Updated 6:15 p.m.
Tower Health and Drexel University have reached a deal with Philadelphia Academic Health System LLC, the owner of St. Christopher’s Children’s Hospital, to buy the North Philadelphia facility for $50 million.
The sale is subject to approval by U.S. Bankruptcy Judge Kevin Gross. That could come at a hearing set for Monday in Wilmington.
“St. Christopher’s has a healthy future ahead of it,” Allen Wilen, chief restructuring officer for Philadelphia Academic Health System, said in a statement Friday. “The eventual acquisition by highly regarded local institutions delivers financial stability, operational expertise, and long-term confidence.”
The hospital was supposed to be sold at auction Thursday as part of the company’s Chapter 11 bankruptcy. But the planned auction involving two bidders, the Tower Health/Drexel group and California-based KPC Global, evolved into marathon discussions that lasted late into Thursday night and continued into Friday morning.
St. Christopher’s is a safety-net hospital that serves many patients covered by public insurance plans. The Centers for Medicare and Medicaid Services could oppose the deal, as could KPC Global.
Philadelphia Academic Health System also owns Hahnemann University Hospital, and it announced in late June that it would close that venerable Center City health complex and sell St. Christopher’s. The company filed for Chapter 11 shortly thereafter, amid public outrage and speculation that it planned to close Hahnemann to sell off the prime real estate at Broad and Vine streets on which the hospital sits.
The real estate for both hospitals is owned by a separate corporate entity and is not part of the bankruptcy filing. Philadelphia Academic Health, headed by investment banker Joel Freedman, bought Hahnemann and St. Christopher’s from Tenet Healthcare Corp. in January 2018 for $170 million.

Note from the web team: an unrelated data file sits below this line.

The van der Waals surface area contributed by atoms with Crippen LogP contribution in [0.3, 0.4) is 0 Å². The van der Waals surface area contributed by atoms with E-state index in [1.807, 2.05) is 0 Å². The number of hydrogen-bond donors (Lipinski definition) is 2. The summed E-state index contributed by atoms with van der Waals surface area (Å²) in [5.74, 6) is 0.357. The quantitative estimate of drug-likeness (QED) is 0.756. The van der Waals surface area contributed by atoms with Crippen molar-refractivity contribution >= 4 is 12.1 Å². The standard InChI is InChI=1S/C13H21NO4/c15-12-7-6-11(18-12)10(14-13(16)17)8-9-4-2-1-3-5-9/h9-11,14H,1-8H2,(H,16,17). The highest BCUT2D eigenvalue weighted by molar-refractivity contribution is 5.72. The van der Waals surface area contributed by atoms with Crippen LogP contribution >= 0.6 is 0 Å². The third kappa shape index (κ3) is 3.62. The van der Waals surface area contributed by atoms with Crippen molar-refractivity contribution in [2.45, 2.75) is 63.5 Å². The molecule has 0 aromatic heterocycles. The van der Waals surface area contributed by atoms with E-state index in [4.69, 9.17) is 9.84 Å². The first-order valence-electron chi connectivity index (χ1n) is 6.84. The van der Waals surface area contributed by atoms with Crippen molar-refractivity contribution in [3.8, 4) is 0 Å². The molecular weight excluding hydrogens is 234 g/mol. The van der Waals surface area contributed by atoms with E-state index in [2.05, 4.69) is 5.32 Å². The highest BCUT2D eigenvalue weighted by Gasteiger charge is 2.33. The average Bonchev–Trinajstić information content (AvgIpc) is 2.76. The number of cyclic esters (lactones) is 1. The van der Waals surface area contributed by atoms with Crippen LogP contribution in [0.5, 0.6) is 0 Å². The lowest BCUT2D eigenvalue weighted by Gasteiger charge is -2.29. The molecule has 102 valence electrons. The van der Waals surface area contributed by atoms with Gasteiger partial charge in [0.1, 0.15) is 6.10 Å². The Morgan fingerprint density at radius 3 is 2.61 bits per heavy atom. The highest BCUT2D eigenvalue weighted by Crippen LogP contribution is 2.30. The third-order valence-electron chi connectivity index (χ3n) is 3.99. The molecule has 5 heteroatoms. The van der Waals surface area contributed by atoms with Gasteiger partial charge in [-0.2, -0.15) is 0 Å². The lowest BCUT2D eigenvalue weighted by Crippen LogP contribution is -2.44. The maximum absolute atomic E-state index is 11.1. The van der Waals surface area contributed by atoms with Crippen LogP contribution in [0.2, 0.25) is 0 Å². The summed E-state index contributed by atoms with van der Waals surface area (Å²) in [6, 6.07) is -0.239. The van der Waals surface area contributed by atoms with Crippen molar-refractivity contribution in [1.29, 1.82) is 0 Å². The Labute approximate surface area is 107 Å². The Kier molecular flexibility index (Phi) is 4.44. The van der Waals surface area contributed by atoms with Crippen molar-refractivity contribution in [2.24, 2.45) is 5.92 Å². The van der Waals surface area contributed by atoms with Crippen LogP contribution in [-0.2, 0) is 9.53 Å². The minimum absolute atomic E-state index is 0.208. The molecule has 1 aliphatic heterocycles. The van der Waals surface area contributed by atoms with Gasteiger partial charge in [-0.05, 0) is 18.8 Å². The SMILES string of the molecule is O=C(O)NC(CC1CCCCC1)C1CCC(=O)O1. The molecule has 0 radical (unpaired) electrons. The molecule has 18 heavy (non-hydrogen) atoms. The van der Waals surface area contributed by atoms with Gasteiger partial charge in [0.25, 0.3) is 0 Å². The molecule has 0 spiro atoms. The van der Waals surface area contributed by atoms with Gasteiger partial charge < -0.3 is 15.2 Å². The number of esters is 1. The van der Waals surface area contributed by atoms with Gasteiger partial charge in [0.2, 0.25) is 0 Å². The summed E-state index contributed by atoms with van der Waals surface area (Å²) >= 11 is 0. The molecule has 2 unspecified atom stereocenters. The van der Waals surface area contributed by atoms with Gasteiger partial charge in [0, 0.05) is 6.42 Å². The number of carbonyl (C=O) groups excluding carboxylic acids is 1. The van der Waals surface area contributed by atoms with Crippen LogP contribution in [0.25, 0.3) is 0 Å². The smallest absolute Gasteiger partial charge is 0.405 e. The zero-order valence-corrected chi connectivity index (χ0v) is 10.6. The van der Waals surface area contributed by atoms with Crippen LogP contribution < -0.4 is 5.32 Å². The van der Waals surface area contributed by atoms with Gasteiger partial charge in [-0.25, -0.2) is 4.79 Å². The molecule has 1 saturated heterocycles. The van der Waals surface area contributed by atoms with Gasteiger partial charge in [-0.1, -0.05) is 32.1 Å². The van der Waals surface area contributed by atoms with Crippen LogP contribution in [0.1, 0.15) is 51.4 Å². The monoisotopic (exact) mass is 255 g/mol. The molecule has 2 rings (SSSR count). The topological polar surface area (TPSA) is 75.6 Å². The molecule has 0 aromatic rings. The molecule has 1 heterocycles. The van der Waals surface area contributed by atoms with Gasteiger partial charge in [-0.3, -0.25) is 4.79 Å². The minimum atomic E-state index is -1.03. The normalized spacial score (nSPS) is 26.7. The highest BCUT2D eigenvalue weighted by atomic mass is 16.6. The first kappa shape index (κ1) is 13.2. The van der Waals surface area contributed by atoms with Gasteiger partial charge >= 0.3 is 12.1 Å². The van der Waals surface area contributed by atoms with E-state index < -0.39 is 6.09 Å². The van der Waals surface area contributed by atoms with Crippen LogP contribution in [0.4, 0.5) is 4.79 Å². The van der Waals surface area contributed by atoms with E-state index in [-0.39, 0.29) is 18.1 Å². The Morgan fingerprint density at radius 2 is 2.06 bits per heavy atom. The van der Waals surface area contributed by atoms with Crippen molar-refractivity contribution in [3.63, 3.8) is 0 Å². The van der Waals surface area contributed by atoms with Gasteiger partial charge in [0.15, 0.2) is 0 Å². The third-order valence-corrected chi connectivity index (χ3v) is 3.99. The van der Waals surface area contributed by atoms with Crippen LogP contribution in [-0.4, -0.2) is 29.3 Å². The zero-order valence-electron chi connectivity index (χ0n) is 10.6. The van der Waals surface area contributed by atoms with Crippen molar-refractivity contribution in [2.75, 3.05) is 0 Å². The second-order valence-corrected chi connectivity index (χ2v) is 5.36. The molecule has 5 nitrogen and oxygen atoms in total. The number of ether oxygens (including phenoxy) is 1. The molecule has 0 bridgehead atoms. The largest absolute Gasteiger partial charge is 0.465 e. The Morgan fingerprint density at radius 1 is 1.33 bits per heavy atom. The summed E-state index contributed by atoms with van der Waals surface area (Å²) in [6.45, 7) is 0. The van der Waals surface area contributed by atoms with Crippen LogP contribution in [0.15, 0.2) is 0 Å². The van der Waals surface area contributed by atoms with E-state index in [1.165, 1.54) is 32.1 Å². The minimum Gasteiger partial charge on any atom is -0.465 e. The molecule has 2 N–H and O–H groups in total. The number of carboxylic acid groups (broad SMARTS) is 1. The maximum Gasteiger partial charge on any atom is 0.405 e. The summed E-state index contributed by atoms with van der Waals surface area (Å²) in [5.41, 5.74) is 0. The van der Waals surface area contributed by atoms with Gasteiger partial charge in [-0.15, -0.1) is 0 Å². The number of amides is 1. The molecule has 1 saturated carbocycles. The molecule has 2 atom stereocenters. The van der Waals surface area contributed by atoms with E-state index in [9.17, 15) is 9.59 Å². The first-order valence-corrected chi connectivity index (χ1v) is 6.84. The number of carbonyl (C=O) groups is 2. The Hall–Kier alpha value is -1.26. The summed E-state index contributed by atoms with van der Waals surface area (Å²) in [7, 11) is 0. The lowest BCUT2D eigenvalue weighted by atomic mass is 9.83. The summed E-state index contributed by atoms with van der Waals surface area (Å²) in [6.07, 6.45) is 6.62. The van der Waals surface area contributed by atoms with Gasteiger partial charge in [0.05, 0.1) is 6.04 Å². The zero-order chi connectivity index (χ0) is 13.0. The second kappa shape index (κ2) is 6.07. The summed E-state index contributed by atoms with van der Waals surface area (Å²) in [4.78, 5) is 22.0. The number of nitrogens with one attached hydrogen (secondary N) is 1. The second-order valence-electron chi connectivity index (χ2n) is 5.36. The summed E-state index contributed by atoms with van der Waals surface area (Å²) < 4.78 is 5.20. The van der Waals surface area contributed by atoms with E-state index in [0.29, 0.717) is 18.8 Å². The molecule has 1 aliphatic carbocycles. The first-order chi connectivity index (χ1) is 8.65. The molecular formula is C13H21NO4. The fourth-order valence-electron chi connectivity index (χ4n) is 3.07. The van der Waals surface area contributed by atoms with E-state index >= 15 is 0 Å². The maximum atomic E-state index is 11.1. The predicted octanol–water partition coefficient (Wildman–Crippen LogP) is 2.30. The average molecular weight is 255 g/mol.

The bankruptcy proceedings have been contentious from the start. St. Christopher’s has always been considered the largest asset of the company, and its sale price will largely determine how much PAHS creditors will receive.
The 144-year-old St. Christopher’s, located on Erie Avenue in North Philadelphia, provides primary care to more than 30,000 pediatric patients per year and sees some 70,000 patients in its emergency room. About 86% of its patients are on Medicaid, and unlike some hospitals in the area, St. Christopher’s accepts all Medicaid plans.
Reading-based Tower Health will take the lead operationally at St. Christopher’s, according to a statement issued Friday evening. Tower has several hospitals in the Philadelphia area, though the closest one is in Chestnut Hill.
Drexel’s College of Medicine has an existing partnership with St. Christopher’s.
“St. Christopher’s and Drexel’s College of Medicine have had a long-standing and successful academic affiliation for pediatric clinical education,” said Drexel University President John Fry. “It has served as an important training site for more than 20 years for Drexel’s third- and fourth-year medical students and their hospital-based clinical rotations in pediatrics.”